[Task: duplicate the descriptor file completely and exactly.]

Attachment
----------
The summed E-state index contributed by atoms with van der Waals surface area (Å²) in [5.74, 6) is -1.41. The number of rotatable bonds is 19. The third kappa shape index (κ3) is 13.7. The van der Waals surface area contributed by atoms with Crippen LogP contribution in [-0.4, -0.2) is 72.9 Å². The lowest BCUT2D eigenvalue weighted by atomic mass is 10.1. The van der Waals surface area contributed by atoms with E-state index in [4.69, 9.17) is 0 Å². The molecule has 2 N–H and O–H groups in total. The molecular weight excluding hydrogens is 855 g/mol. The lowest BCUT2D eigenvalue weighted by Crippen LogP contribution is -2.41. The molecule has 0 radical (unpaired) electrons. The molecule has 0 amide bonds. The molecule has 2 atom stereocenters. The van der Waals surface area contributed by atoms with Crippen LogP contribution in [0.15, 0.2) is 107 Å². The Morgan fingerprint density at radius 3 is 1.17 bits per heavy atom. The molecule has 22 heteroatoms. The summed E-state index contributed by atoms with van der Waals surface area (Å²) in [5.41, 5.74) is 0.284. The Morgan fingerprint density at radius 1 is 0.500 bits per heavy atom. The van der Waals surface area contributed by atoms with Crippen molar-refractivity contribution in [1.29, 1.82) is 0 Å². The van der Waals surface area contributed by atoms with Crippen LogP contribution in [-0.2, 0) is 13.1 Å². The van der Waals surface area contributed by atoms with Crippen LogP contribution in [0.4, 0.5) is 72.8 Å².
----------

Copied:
The summed E-state index contributed by atoms with van der Waals surface area (Å²) in [5.74, 6) is -1.41. The number of rotatable bonds is 19. The third kappa shape index (κ3) is 13.7. The van der Waals surface area contributed by atoms with Crippen LogP contribution in [-0.4, -0.2) is 72.9 Å². The lowest BCUT2D eigenvalue weighted by atomic mass is 10.1. The van der Waals surface area contributed by atoms with E-state index in [4.69, 9.17) is 0 Å². The molecule has 2 N–H and O–H groups in total. The molecular weight excluding hydrogens is 855 g/mol. The lowest BCUT2D eigenvalue weighted by Crippen LogP contribution is -2.41. The molecule has 0 radical (unpaired) electrons. The molecule has 0 amide bonds. The molecule has 2 atom stereocenters. The van der Waals surface area contributed by atoms with Crippen LogP contribution in [0.15, 0.2) is 107 Å². The Morgan fingerprint density at radius 3 is 1.17 bits per heavy atom. The molecule has 22 heteroatoms. The summed E-state index contributed by atoms with van der Waals surface area (Å²) in [5.41, 5.74) is 0.284. The Morgan fingerprint density at radius 1 is 0.500 bits per heavy atom. The van der Waals surface area contributed by atoms with Crippen molar-refractivity contribution in [1.29, 1.82) is 0 Å². The van der Waals surface area contributed by atoms with Crippen LogP contribution in [-0.2, 0) is 13.1 Å². The van der Waals surface area contributed by atoms with Crippen LogP contribution in [0.4, 0.5) is 72.8 Å².